Sunday, March 23, 2008

The Pirates Can't Be Stopped in Portfolio

Daniel Roth's excellent piece "The Pirates Can't be Stopped" in Portfolio. He also discussed the story on NPR's On the Radio (full transcript.

Yet it has been difficult to quantify the damage supposedly wreaked by downloading. In mid-2007, economists Felix Oberholzer-Gee, from Harvard, and Koleman Strumpf, from the University of Kansas, published the results of their study analyzing the effect of file sharing on retail music sales in the U.S. They found no correlation between the two. "While downloads occur on a vast scale," they wrote, "most users are likely individuals who in the absence of file sharing would not have bought the music they downloaded." Another study published around the same time, however, found there was, in fact, a positive impact on retail sales, at least in Canada: University of London researchers Birgitte Andersen and Marion Frenz reported that the more people downloaded songs from P2P networks, the more CDs they bought [READ FULL REPORT]. "Roughly half of all P2P tracks were downloaded because individuals wanted to hear songs before buying them or because they wanted to avoid purchasing the whole bundle of songs on the associated CDs, and roughly one-quarter were downloaded because they were not available for purchase."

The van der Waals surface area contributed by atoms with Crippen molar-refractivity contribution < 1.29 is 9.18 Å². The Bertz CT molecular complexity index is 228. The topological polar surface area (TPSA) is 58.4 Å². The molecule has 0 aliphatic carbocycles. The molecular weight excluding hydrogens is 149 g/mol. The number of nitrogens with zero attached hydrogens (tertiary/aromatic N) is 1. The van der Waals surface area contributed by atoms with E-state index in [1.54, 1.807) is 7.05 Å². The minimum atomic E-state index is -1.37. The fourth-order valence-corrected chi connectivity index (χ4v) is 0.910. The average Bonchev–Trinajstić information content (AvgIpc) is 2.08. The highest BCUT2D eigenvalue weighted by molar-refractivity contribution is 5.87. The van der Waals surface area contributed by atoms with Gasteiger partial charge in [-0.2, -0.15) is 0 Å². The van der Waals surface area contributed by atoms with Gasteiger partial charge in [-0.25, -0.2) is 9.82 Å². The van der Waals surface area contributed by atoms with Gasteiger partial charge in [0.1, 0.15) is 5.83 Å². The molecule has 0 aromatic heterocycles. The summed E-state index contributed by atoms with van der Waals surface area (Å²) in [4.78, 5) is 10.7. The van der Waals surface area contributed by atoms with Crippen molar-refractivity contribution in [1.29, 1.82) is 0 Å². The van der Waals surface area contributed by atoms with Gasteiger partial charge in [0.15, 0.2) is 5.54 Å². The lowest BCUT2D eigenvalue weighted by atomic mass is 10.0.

Monday, March 17, 2008

Samizdat, Magnitizdat and how individuals overcame state censorship with private copies

A Book review from the New York Times, March 24, 1985


Published: March 24, 1985


The Private War Against Soviet Censorship. By Donald R. Shanor. 179 pp. New York: St. Martin's Press. $13.95.

FACED with a revolution in technology that is rapidly transforming the industrialized world, the leaders of the Soviet Union are in a quandary. If they openly embrace the new technology, the horizons of Soviet citizens may expand far beyond the limits set by official censorship. But if they close their doors to new discoveries, they may soon lose their place among the advanced nations of the world. Soviet rulers, early on, sacrificed the freedom of their people at the altar of industrial progress; now they are afraid to loosen the bonds, even at the expense of scientific advancement.